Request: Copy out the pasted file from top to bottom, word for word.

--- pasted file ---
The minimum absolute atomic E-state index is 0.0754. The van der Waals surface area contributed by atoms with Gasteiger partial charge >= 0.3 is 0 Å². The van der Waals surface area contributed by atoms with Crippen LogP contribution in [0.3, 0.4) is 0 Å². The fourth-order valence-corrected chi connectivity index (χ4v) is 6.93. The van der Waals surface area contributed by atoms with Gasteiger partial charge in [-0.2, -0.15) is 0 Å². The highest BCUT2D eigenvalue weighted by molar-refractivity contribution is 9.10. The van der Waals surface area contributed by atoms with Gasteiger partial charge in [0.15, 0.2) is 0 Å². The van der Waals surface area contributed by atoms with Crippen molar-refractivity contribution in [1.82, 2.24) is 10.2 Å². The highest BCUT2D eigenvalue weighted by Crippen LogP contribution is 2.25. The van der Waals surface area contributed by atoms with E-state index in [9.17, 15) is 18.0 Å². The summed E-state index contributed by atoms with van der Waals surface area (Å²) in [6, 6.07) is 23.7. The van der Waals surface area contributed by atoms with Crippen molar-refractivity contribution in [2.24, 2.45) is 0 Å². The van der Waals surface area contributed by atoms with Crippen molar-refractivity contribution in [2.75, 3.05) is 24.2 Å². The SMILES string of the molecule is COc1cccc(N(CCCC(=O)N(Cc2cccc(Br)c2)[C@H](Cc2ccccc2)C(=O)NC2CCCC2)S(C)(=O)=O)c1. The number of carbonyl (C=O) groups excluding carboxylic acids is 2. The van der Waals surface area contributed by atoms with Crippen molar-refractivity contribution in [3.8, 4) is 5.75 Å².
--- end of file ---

The minimum absolute atomic E-state index is 0.0754. The van der Waals surface area contributed by atoms with Gasteiger partial charge >= 0.3 is 0 Å². The van der Waals surface area contributed by atoms with Crippen LogP contribution in [0.3, 0.4) is 0 Å². The fourth-order valence-corrected chi connectivity index (χ4v) is 6.93. The van der Waals surface area contributed by atoms with Gasteiger partial charge in [-0.2, -0.15) is 0 Å². The highest BCUT2D eigenvalue weighted by molar-refractivity contribution is 9.10. The van der Waals surface area contributed by atoms with Gasteiger partial charge in [0.15, 0.2) is 0 Å². The van der Waals surface area contributed by atoms with Crippen molar-refractivity contribution in [1.82, 2.24) is 10.2 Å². The highest BCUT2D eigenvalue weighted by Crippen LogP contribution is 2.25. The van der Waals surface area contributed by atoms with E-state index in [9.17, 15) is 18.0 Å². The summed E-state index contributed by atoms with van der Waals surface area (Å²) in [6, 6.07) is 23.7. The van der Waals surface area contributed by atoms with Crippen molar-refractivity contribution in [2.24, 2.45) is 0 Å². The van der Waals surface area contributed by atoms with Crippen molar-refractivity contribution in [2.75, 3.05) is 24.2 Å². The SMILES string of the molecule is COc1cccc(N(CCCC(=O)N(Cc2cccc(Br)c2)[C@H](Cc2ccccc2)C(=O)NC2CCCC2)S(C)(=O)=O)c1. The number of carbonyl (C=O) groups excluding carboxylic acids is 2. The van der Waals surface area contributed by atoms with Crippen molar-refractivity contribution in [3.8, 4) is 5.75 Å².